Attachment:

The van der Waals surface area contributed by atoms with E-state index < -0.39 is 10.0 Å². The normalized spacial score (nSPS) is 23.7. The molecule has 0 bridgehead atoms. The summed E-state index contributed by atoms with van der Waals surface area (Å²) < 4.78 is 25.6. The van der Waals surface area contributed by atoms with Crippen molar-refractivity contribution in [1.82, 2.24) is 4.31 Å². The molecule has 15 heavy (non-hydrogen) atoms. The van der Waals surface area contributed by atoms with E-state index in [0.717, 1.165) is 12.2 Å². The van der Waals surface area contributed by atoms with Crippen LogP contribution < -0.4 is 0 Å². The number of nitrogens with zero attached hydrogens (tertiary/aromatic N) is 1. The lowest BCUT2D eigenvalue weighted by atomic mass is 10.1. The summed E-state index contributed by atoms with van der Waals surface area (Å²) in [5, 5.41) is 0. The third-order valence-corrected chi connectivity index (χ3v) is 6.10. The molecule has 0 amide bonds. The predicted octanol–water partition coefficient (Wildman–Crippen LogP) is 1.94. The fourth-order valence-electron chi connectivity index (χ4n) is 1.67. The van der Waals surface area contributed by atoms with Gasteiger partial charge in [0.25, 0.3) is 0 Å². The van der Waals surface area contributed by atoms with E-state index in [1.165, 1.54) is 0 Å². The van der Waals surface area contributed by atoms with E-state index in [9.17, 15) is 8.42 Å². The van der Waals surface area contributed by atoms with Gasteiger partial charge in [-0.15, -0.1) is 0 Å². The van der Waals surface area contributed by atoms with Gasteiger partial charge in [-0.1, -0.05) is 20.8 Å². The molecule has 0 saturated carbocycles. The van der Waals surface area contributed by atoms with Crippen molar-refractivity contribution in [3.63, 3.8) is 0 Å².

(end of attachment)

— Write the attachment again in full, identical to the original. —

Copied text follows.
The van der Waals surface area contributed by atoms with E-state index < -0.39 is 10.0 Å². The normalized spacial score (nSPS) is 23.7. The molecule has 0 bridgehead atoms. The summed E-state index contributed by atoms with van der Waals surface area (Å²) < 4.78 is 25.6. The van der Waals surface area contributed by atoms with Crippen molar-refractivity contribution in [1.82, 2.24) is 4.31 Å². The molecule has 15 heavy (non-hydrogen) atoms. The van der Waals surface area contributed by atoms with E-state index in [0.717, 1.165) is 12.2 Å². The van der Waals surface area contributed by atoms with Crippen LogP contribution < -0.4 is 0 Å². The number of nitrogens with zero attached hydrogens (tertiary/aromatic N) is 1. The lowest BCUT2D eigenvalue weighted by atomic mass is 10.1. The summed E-state index contributed by atoms with van der Waals surface area (Å²) in [5, 5.41) is 0. The third-order valence-corrected chi connectivity index (χ3v) is 6.10. The molecule has 0 amide bonds. The predicted octanol–water partition coefficient (Wildman–Crippen LogP) is 1.94. The fourth-order valence-electron chi connectivity index (χ4n) is 1.67. The van der Waals surface area contributed by atoms with Gasteiger partial charge in [0.25, 0.3) is 0 Å². The van der Waals surface area contributed by atoms with E-state index in [1.165, 1.54) is 0 Å². The van der Waals surface area contributed by atoms with E-state index in [9.17, 15) is 8.42 Å². The van der Waals surface area contributed by atoms with Gasteiger partial charge in [-0.15, -0.1) is 0 Å². The van der Waals surface area contributed by atoms with Gasteiger partial charge in [-0.1, -0.05) is 20.8 Å². The molecule has 0 saturated carbocycles. The van der Waals surface area contributed by atoms with Crippen molar-refractivity contribution in [3.63, 3.8) is 0 Å².